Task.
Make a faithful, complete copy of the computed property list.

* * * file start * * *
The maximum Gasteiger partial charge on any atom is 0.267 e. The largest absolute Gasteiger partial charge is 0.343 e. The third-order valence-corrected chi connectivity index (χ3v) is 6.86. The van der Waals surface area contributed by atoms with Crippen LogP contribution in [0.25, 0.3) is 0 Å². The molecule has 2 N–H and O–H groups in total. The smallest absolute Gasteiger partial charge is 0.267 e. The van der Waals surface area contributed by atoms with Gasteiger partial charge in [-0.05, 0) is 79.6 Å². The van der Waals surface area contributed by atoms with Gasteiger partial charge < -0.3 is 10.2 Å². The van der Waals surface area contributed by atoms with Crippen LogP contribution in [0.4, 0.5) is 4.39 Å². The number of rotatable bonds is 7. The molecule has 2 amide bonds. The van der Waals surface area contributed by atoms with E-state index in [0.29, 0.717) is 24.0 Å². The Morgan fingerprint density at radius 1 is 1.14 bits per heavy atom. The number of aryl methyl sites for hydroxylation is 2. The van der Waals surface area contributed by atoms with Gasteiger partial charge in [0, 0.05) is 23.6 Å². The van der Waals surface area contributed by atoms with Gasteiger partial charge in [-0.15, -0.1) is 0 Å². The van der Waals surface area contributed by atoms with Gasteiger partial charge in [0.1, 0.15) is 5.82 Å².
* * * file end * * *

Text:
The maximum Gasteiger partial charge on any atom is 0.267 e. The largest absolute Gasteiger partial charge is 0.343 e. The third-order valence-corrected chi connectivity index (χ3v) is 6.86. The van der Waals surface area contributed by atoms with Crippen LogP contribution in [0.25, 0.3) is 0 Å². The molecule has 2 N–H and O–H groups in total. The smallest absolute Gasteiger partial charge is 0.267 e. The van der Waals surface area contributed by atoms with Gasteiger partial charge in [-0.05, 0) is 79.6 Å². The van der Waals surface area contributed by atoms with Gasteiger partial charge < -0.3 is 10.2 Å². The van der Waals surface area contributed by atoms with Crippen LogP contribution in [0.4, 0.5) is 4.39 Å². The number of rotatable bonds is 7. The molecule has 2 amide bonds. The van der Waals surface area contributed by atoms with E-state index in [0.29, 0.717) is 24.0 Å². The Morgan fingerprint density at radius 1 is 1.14 bits per heavy atom. The number of aryl methyl sites for hydroxylation is 2. The van der Waals surface area contributed by atoms with Gasteiger partial charge in [0, 0.05) is 23.6 Å². The van der Waals surface area contributed by atoms with Gasteiger partial charge in [-0.15, -0.1) is 0 Å². The van der Waals surface area contributed by atoms with Gasteiger partial charge in [0.1, 0.15) is 5.82 Å².